“They asked me if I knew what his frame of mind was, or if even back then he had any anti-American sentiments,” said Radford, the editor and owner of the Crescent Courier newspaper. “They asked me if we had received any information electronically or in packages from him.”
He had not.
“As soon as they left,” Radford recalled, “I went on the Internet to see what they were talking about.”
For those in this rural town of about 1,400 who remembered the skinny, spectacled youth and felt like talking about it, the reaction was twofold: shock that he would land in such trouble, but little surprise that Manning would be clever enough to have gotten into state secrets.
That’s exactly what he did. Manning, now 25, has pleaded guilty to more than 10 counts related to releasing classified information to the whistle-blower website WikiLeaks, in violation of his oath to the government when he received his security clearance during the Iraq war. Although the guilty plea was an offer to the military court trying him, he is currently on trial for far more serious charges of espionage, including aiding the enemy.
Manning’s trial has gained even more resonance in the wake of another bombshell case, Edward Snowden, a former National Security Agency employee who leaked classified documents about the United States’ secret intelligence-gathering. Snowden, who is seeking asylum abroad with the help of WikiLeaks founder Julian Assange, has praised Manning as a “classic whistle-blower” who “was inspired by the public good.”
‘Bad’ home life
Radford’s wife, Jacqueline, said she’s not surprised the whip-smart kid who went to school with her son had grown up to make a mark, albeit an explosively controversial one.
“He was always on the cutting edge. It doesn’t surprise me that he would be in the big middle of this information,” she said. “The only thing I see is that he showed poor judgment in who he told. That’s consistent in that he just had information. That’s the thing with Bradley and his people; they are kids that know stuff.”
Manning was part of a very bright group of youths who participated regularly on behalf of the town’s school in “quiz bowls,” academic contests pitting student teams in competitions on history, science, math and other subjects. Manning’s team once scored a trip to Washington, D.C., and Mark Radford chaperoned the group.
That trip was quite a prize for an eighth-grade kid from a small Oklahoma town. Manning was recognized as a leader in the group, said Jacqueline Radford.
However, she also knew even then that he was a hacker.
“They would bring home the new games, and he would crack the codes,” she said. “He was more interested in cracking the codes than sitting down and playing the games. He was inquisitive, smart. And he brought a lot of information my kid’s way.”
She also remembered Manning as a child whose parents — an alcoholic mother and a frequently absent father — left him on his own.
“I’ve always tried to be supportive of him because of his home life,” Jacqueline Radford said. “I know it was bad, to where he was left to his own, had to fend for himself. Other people had to feed him. When he went on a trip, we always had to make sure to send enough money to be helpful for him. I would send enough money to take care of Bradley.”
If he was humble in means, Manning was not meek, said childhood friend Chera Moore. She knew Manning from kindergarten through seventh grade.
“He was very outspoken, especially about government stuff, especially for a kid. He was nonreligious, had different views than anybody in our class. He didn’t care what anybody thought about it; he just said what he thought and how he felt,” Moore said. “He didn’t agree with a lot of stuff ... like in the Pledge of Allegiance saying ‘under God.’”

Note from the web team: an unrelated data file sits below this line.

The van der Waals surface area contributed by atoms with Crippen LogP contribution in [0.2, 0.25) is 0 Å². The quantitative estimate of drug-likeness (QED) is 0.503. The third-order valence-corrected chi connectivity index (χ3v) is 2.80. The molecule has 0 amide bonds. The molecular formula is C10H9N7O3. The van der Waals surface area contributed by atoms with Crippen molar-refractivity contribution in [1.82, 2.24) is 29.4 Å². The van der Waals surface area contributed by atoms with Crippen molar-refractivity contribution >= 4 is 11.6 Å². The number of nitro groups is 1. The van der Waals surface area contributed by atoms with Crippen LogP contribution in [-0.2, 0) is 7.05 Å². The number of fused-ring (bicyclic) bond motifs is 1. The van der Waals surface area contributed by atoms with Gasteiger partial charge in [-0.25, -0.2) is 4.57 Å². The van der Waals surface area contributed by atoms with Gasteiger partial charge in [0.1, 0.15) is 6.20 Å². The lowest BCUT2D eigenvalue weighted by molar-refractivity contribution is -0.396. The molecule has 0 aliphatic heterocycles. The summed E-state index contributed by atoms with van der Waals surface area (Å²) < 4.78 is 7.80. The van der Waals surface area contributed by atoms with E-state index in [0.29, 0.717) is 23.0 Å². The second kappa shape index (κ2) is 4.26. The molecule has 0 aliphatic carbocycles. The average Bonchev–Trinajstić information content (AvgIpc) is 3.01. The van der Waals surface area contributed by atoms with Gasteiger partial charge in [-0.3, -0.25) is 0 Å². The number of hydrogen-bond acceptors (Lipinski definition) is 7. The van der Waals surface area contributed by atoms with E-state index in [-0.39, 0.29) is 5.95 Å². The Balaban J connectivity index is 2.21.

She said the boy’s father, Brian Manning, became angry with a teacher for requiring a biblical-related assignment.
“We had to read a Bible verse and write a report on it, and he (Bradley) refused to do it. I think that’s when his father got involved. We weren’t forced, but you could have got an F on it, and I’m sure he did,” she said.
Manning’s smarts, she remembered, often put him at odds with teachers.
“He would get upset, slam books on the desk if people wouldn’t listen to him or understand his point of view,” Moore said. “In fifth grade, he would argue with the teacher. He would get sent to the office. It didn’t seem to bother him. He would get really mad, and the teacher would say, ‘OK, Bradley. Get out.’”
Manning’s parents split for good, and in 2001, his mother returned with him to her native Wales. At school there, he was alienated and lonely.
A legacy of whistle-blowers
In the end, Moore said, Manning’s infamous mix with authority may have had its roots in his need for recognition — if not from his parents, then from someone else.
“I feel like some of the reason he’s doing it is that when he was a kid ... people wouldn’t listen to him,” she said. “But now he’s being noticed. He may have wanted to do it just to get noticed ... I honestly feel that this is a cry for attention.”
If so, Manning is not the only whistle-blower from Crescent to be noticed on a national level. Only a few miles south from the town, near the shuttered nuclear fuel-processing plant, is the site where former Crescent resident Karen Silkwood met an untimely end while allegedly trying to release documents to the media about the dangers of another misspent federal program — the lax security in plutonium processing.
“Some of the people from far off think this has something to do with the Karen Silkwood case,” said Moore’s mother, Jackie Harris Moore. “I’m like, ‘Oh my gosh. Do you realize how old that case is?’ That kid wasn’t born ... They don’t know how long it’s been, and they hear the story and think, ‘Hey, she leaked. Now this kid’s leaking.’”
If convicted in trial, Manning could face life in prison.
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